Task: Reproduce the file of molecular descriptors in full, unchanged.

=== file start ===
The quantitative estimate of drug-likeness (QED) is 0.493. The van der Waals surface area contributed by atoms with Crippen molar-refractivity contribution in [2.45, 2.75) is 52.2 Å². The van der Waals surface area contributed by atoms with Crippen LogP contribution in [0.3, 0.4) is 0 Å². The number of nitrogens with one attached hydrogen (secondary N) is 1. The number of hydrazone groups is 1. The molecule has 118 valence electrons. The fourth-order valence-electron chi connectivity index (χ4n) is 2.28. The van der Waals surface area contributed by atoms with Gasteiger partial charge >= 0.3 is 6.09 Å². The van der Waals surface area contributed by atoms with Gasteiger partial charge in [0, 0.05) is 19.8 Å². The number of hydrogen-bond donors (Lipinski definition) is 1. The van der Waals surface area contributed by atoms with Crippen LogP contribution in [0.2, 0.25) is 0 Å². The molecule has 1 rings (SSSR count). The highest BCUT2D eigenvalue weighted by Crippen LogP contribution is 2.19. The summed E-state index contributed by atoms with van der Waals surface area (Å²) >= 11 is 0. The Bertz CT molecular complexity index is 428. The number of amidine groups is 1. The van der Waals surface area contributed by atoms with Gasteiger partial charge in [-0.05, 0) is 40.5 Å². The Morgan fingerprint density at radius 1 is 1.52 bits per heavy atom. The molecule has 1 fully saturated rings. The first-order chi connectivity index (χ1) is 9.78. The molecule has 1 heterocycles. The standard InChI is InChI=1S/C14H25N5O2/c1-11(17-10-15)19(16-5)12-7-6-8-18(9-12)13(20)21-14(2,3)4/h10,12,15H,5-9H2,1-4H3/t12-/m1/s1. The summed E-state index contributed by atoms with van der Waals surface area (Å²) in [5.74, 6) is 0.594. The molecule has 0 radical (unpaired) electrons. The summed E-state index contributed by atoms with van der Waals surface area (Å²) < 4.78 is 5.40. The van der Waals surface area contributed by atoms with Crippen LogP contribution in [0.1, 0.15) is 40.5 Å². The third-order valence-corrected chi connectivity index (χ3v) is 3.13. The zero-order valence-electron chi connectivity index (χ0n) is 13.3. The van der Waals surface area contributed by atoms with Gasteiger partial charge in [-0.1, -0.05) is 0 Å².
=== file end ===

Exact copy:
The quantitative estimate of drug-likeness (QED) is 0.493. The van der Waals surface area contributed by atoms with Crippen molar-refractivity contribution in [2.45, 2.75) is 52.2 Å². The van der Waals surface area contributed by atoms with Crippen LogP contribution in [0.3, 0.4) is 0 Å². The number of nitrogens with one attached hydrogen (secondary N) is 1. The number of hydrazone groups is 1. The molecule has 118 valence electrons. The fourth-order valence-electron chi connectivity index (χ4n) is 2.28. The van der Waals surface area contributed by atoms with Gasteiger partial charge >= 0.3 is 6.09 Å². The van der Waals surface area contributed by atoms with Gasteiger partial charge in [0, 0.05) is 19.8 Å². The number of hydrogen-bond donors (Lipinski definition) is 1. The van der Waals surface area contributed by atoms with Crippen LogP contribution in [0.2, 0.25) is 0 Å². The molecule has 1 rings (SSSR count). The highest BCUT2D eigenvalue weighted by Crippen LogP contribution is 2.19. The summed E-state index contributed by atoms with van der Waals surface area (Å²) >= 11 is 0. The Bertz CT molecular complexity index is 428. The number of amidine groups is 1. The van der Waals surface area contributed by atoms with Gasteiger partial charge in [-0.05, 0) is 40.5 Å². The Morgan fingerprint density at radius 1 is 1.52 bits per heavy atom. The molecule has 1 fully saturated rings. The first-order chi connectivity index (χ1) is 9.78. The molecule has 1 heterocycles. The standard InChI is InChI=1S/C14H25N5O2/c1-11(17-10-15)19(16-5)12-7-6-8-18(9-12)13(20)21-14(2,3)4/h10,12,15H,5-9H2,1-4H3/t12-/m1/s1. The summed E-state index contributed by atoms with van der Waals surface area (Å²) in [5.74, 6) is 0.594. The molecule has 0 radical (unpaired) electrons. The summed E-state index contributed by atoms with van der Waals surface area (Å²) < 4.78 is 5.40. The van der Waals surface area contributed by atoms with Crippen LogP contribution in [0.1, 0.15) is 40.5 Å². The third-order valence-corrected chi connectivity index (χ3v) is 3.13. The zero-order valence-electron chi connectivity index (χ0n) is 13.3. The van der Waals surface area contributed by atoms with Gasteiger partial charge in [-0.1, -0.05) is 0 Å².